by Karl du Fresne
The man masquerading as the guardian of New Zealanders’ human rights has weighed in, from his Olympian heights, on the Posie Parker affair.
As usual, Paul Hunt’s opinion is worthless and leaves us wondering once again what we did to deserve this third-rate British import and how much longer we should be expected to put up with him.
The chief human rights commissioner writes, as if we all eagerly awaited his insights, that he wants to provide a human rights perspective on the issues raised by Parker’s visit. He adds, in Uriah Heep fashion, that he does this “from where I sit with my multiple privileges and advantages”.
Oh, please. Breast-beating liberal white guilt has rarely been more cringingly displayed. We can only hope his $365,000 salary eases the pain.
Hunt wrings his hands over the scenes that forced Parker to abandon her rally in Auckland last weekend but conspicuously refuses to condemn outright the behaviour of the mob that assaulted her, harassed her and shouted her down.
He gives away his bias in his very first sentence by revealing he attended the rally because he wanted to show support for his “trans friends”. Ingratiating himself with the wokerati is more important to Hunt than demonstrating the impartiality we’re entitled to expect from a senior public servant. Clearly, it’s also more important than standing up for free speech.
Hunt doesn’t just pass up the opportunity to emphatically defend free speech; he effectively aligns himself with its enemies.
At one point he pays token lip service to freedom of expression, acknowledging that it’s “a vital pillar of our democracy”. But he negates that in his very next sentence by quoting the late radical Maori lawyer Moana Jackson, who said “No one’s exercise of free speech should make another feel less free”.
So free speech is okay just as long as it doesn’t make anyone feel bad? That’s a novel new take. If the elected representatives who make New Zealand law took that view, they would have written it into the Bill of Rights Act, Section 14 of which unequivocally guarantees freedom to “seek, receive and impart information and opinions of any kind in any form”.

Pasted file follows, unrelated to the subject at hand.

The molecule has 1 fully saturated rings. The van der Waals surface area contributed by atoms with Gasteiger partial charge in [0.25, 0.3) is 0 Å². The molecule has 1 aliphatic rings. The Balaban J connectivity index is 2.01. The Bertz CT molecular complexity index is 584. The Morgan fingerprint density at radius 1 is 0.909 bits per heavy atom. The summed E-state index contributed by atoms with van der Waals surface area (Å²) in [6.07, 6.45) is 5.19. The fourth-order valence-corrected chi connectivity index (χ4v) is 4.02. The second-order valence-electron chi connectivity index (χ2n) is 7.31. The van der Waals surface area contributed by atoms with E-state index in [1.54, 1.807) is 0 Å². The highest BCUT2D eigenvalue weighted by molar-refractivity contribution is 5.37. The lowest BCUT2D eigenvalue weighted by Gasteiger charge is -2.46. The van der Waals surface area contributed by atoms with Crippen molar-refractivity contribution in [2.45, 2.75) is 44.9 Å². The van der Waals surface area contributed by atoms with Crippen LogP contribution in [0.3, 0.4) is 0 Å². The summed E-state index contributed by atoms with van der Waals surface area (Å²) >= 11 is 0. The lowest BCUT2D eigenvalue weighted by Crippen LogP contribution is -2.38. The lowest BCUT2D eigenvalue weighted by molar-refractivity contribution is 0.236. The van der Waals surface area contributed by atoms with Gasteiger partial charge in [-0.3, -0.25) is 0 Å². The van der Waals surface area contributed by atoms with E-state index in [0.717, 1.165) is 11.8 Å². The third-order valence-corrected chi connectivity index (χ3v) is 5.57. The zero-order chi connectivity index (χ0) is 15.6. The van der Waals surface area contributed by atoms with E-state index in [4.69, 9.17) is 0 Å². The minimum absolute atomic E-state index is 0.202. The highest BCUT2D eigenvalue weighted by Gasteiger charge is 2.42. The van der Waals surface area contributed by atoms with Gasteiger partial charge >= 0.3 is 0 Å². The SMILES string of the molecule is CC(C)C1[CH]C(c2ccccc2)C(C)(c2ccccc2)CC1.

Nothing about injured feelings there, but apparently the chief commissioner of human rights thinks we should regard Moana Jackson, rather than the New Zealand Parliament, as the ultimate authority. That’s a very peculiar position for a senior public servant to take.
Hunt goes on to remind us of a supposed link between transphobia and colonisation. He quotes Tina Ngata, another radical activist, as saying “Transphobia was brought here on a boat”.
No one who approvingly cites such palpably absurd extremist rhetoric can expect to be taken seriously on anything. That whooshing sound you just heard was Hunt launching himself in the direction of Planet Woke, which orbits in a distant ideological universe no one realised existed. Tina Ngata is probably already there.
As previously reported, the ACT Party want the HRC, including Meng Foon (‘Foon the Goon’.)’s position disestablished.
K R Bolton said:
“Human rights” is a social control mechanism by which – according to Liberal ‘social contract theory’ (Locke, Rousseau) a ‘general will’, once established, can be maintained by whatever repression is deemed necessary by the custodians of the ‘social contract’. The Treaty of Waitangi is one such ‘social contract’, England being the home of the doctrine to which it had already succumbed.
The constitutions of the USSR from its beginning guarnateed f ‘human rights’ to all Soviet citizens, similar to the UN declarations on ‘human rights’, which have served to legitimise U.N. wars against sundry dissident states, and as the blueprint for repressive legislation for member states such as NZ.
The Jacobin ideology, expressed as the ‘Declaration on the Rights of Man & the Citizen’, guaranteed, liker the later Soviets, a long list of ‘human rights’, likewise upheld by spilling copious amounts of blood. Orwell satirised the use of ‘human rights’ in ‘Animal Farm’, when the pigs presented their declaration on ‘rights’ which is subjected to provisos that end in upholding their tyranny.
Paul Hunt is employed to impose the same ideoology that motivated Robespierre and the Commiittee on Public Safety (a deceptive title, like the Human Rights Commission) and the Soviet Cheka. The doctrine is a fallacy and, therefore, must be upheld by increasing repression.